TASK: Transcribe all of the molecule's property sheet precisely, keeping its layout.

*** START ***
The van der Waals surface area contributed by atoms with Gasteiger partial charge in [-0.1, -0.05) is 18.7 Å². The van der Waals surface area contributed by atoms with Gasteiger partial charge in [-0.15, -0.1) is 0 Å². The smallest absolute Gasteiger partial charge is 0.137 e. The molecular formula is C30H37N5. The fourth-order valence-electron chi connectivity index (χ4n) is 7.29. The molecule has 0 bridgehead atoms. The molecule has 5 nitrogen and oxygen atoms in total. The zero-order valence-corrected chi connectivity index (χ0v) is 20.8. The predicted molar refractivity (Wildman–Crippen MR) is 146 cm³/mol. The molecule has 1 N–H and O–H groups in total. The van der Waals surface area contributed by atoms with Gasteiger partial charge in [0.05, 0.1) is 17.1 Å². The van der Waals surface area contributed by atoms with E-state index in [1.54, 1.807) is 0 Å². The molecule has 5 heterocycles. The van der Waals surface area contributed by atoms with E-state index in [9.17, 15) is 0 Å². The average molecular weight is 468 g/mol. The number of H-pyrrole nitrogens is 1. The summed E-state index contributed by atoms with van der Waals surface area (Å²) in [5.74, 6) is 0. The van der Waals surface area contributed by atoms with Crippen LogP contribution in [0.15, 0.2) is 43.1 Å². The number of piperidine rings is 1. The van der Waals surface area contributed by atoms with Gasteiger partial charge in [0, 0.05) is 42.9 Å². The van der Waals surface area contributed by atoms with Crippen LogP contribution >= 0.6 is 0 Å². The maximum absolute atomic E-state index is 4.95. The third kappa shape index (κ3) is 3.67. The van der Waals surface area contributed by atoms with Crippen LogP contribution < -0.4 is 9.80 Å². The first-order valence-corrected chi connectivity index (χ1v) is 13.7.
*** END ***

The van der Waals surface area contributed by atoms with Gasteiger partial charge in [-0.1, -0.05) is 18.7 Å². The van der Waals surface area contributed by atoms with Gasteiger partial charge in [-0.15, -0.1) is 0 Å². The smallest absolute Gasteiger partial charge is 0.137 e. The molecular formula is C30H37N5. The fourth-order valence-electron chi connectivity index (χ4n) is 7.29. The molecule has 0 bridgehead atoms. The molecule has 5 nitrogen and oxygen atoms in total. The zero-order valence-corrected chi connectivity index (χ0v) is 20.8. The predicted molar refractivity (Wildman–Crippen MR) is 146 cm³/mol. The molecule has 1 N–H and O–H groups in total. The van der Waals surface area contributed by atoms with Gasteiger partial charge in [0.05, 0.1) is 17.1 Å². The van der Waals surface area contributed by atoms with E-state index in [1.54, 1.807) is 0 Å². The molecule has 5 heterocycles. The van der Waals surface area contributed by atoms with E-state index in [9.17, 15) is 0 Å². The average molecular weight is 468 g/mol. The number of H-pyrrole nitrogens is 1. The summed E-state index contributed by atoms with van der Waals surface area (Å²) in [5.74, 6) is 0. The van der Waals surface area contributed by atoms with Crippen LogP contribution in [0.15, 0.2) is 43.1 Å². The number of piperidine rings is 1. The van der Waals surface area contributed by atoms with Gasteiger partial charge in [0, 0.05) is 42.9 Å². The van der Waals surface area contributed by atoms with Crippen LogP contribution >= 0.6 is 0 Å². The maximum absolute atomic E-state index is 4.95. The third kappa shape index (κ3) is 3.67. The van der Waals surface area contributed by atoms with Crippen LogP contribution < -0.4 is 9.80 Å². The first-order valence-corrected chi connectivity index (χ1v) is 13.7.